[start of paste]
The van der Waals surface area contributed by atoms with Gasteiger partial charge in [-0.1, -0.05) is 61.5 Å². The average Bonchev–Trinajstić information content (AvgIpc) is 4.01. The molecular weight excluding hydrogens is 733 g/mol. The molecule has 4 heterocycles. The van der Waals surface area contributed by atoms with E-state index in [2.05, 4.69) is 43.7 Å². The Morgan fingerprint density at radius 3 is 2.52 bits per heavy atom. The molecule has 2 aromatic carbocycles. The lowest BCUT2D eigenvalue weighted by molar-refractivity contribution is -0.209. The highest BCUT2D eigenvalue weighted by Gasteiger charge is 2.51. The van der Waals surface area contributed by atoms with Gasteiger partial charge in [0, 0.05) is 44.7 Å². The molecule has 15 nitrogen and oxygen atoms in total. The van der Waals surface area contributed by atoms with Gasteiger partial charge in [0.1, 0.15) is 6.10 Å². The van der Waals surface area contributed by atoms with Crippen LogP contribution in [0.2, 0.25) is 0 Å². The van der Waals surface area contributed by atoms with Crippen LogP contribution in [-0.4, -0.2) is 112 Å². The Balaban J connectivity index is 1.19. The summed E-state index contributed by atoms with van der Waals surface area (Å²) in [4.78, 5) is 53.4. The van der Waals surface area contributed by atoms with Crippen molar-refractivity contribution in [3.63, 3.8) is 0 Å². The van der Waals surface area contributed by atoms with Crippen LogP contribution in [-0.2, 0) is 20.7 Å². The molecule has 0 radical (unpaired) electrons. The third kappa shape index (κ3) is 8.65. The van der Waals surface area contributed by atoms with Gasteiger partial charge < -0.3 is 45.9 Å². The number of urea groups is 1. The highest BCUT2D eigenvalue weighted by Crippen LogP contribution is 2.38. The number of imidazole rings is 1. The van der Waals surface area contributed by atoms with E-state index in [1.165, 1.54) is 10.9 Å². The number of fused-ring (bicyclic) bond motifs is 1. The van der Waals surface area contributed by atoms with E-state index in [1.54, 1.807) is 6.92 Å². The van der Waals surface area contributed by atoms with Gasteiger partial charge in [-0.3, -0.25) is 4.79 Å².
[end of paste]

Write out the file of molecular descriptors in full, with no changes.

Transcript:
The van der Waals surface area contributed by atoms with Gasteiger partial charge in [-0.1, -0.05) is 61.5 Å². The average Bonchev–Trinajstić information content (AvgIpc) is 4.01. The molecular weight excluding hydrogens is 733 g/mol. The molecule has 4 heterocycles. The van der Waals surface area contributed by atoms with E-state index in [2.05, 4.69) is 43.7 Å². The Morgan fingerprint density at radius 3 is 2.52 bits per heavy atom. The molecule has 2 aromatic carbocycles. The lowest BCUT2D eigenvalue weighted by molar-refractivity contribution is -0.209. The highest BCUT2D eigenvalue weighted by Gasteiger charge is 2.51. The van der Waals surface area contributed by atoms with Gasteiger partial charge in [0, 0.05) is 44.7 Å². The molecule has 15 nitrogen and oxygen atoms in total. The van der Waals surface area contributed by atoms with Gasteiger partial charge in [0.1, 0.15) is 6.10 Å². The van der Waals surface area contributed by atoms with Crippen LogP contribution in [0.2, 0.25) is 0 Å². The van der Waals surface area contributed by atoms with Crippen LogP contribution in [-0.4, -0.2) is 112 Å². The Balaban J connectivity index is 1.19. The summed E-state index contributed by atoms with van der Waals surface area (Å²) in [4.78, 5) is 53.4. The van der Waals surface area contributed by atoms with Crippen molar-refractivity contribution in [3.63, 3.8) is 0 Å². The van der Waals surface area contributed by atoms with Crippen LogP contribution in [-0.2, 0) is 20.7 Å². The molecule has 0 radical (unpaired) electrons. The third kappa shape index (κ3) is 8.65. The van der Waals surface area contributed by atoms with Gasteiger partial charge < -0.3 is 45.9 Å². The number of urea groups is 1. The highest BCUT2D eigenvalue weighted by Crippen LogP contribution is 2.38. The number of imidazole rings is 1. The van der Waals surface area contributed by atoms with E-state index in [1.165, 1.54) is 10.9 Å². The number of fused-ring (bicyclic) bond motifs is 1. The van der Waals surface area contributed by atoms with E-state index in [1.54, 1.807) is 6.92 Å². The van der Waals surface area contributed by atoms with Gasteiger partial charge in [-0.3, -0.25) is 4.79 Å².